Issues relating to housing and homelessness also touch many of the other programs cohealth provides. Our doctors, nurses, oral health and allied health programs, along with a diverse range of social support services – family violence, drug and alcohol, mental health, Aboriginal and Torres Strait Islander health, refugee health, child and family services – and our community building and health promotion activities all work with people who experience homelessness, insecure or poor housing.
The relationship between housing and health
As a health provider, cohealth is acutely aware of the impact of housing on a person’s wellbeing. There is also compelling evidence of the many links between housing and health. As VicHealth has observed: ‘People in precarious housing [housing that is unaffordable, inappropriate or insecure] have worse health than people in adequate housing, and the more elements of precarious housing experienced simultaneously, the greater the health impact. Adequate housing or the prevention of precarious housing must be considered a key component of health promotion or disease prevention.’
Research has identified that precarious housing has a significant impact on a person’s physical and mental health, finding that people in precarious housing had worse health than people who were not precariously housed, and the poorer people’s housing, the poorer their mental health. This research also found that poor health can lead to precarious housing and that people with the worst mental or physical health were the most likely to be in precarious housing.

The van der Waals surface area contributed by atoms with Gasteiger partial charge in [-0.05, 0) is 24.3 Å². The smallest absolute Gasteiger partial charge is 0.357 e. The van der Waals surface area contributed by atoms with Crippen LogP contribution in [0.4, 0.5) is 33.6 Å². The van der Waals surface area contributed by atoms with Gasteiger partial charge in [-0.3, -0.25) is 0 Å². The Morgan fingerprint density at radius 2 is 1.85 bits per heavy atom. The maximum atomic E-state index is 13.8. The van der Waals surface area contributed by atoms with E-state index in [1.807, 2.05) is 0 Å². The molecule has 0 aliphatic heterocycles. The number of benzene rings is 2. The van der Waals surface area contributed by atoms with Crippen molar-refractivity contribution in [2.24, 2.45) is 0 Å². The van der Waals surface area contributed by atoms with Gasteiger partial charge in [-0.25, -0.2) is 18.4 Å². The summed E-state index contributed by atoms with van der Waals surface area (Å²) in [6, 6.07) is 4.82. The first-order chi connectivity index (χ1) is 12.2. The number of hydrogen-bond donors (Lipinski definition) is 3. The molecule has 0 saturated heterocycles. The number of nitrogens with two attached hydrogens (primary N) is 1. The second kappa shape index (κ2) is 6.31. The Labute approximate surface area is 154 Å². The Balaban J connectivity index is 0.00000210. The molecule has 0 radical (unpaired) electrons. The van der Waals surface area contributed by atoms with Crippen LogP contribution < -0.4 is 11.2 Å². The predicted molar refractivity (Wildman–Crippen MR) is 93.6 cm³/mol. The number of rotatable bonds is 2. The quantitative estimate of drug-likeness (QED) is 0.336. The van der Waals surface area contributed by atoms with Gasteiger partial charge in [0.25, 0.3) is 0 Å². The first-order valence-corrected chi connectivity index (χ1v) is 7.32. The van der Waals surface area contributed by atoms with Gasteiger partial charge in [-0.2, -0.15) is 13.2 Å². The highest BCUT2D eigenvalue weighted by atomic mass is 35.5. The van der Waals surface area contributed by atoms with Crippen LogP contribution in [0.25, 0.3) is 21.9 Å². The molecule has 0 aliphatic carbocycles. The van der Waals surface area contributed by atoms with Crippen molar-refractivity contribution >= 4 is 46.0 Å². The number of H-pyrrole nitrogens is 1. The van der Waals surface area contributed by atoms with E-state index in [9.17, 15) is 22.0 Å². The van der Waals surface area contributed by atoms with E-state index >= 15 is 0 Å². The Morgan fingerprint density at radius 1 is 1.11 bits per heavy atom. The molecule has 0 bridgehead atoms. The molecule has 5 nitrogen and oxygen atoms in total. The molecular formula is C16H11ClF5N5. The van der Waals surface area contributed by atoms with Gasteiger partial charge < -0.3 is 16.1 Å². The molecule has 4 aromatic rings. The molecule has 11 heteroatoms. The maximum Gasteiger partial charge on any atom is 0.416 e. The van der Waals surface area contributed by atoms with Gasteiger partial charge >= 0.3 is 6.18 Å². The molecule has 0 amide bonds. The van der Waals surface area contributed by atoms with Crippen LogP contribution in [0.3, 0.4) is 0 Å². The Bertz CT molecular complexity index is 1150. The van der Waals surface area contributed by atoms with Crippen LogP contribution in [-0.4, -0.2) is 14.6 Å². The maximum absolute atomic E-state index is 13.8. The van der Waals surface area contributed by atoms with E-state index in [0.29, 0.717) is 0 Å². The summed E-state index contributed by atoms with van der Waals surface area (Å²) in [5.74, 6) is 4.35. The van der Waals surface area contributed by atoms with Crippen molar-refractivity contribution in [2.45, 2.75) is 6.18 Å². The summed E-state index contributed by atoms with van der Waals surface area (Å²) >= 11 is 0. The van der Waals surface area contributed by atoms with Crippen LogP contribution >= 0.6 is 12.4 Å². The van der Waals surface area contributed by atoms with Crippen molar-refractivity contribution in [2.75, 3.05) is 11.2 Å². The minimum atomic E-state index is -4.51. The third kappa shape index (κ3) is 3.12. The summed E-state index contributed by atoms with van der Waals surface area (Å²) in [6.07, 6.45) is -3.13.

Homelessness has a particularly severe impact on health and wellbeing, with people experiencing homelessness having significantly higher rates of death, disability, chronic illness and experiences of complex trauma than the general population, including: reduced life expectancy, poor dental health, infectious diseases, lack of preventive and routine health care, and higher rates of mental illness and musculoskeletal disorders.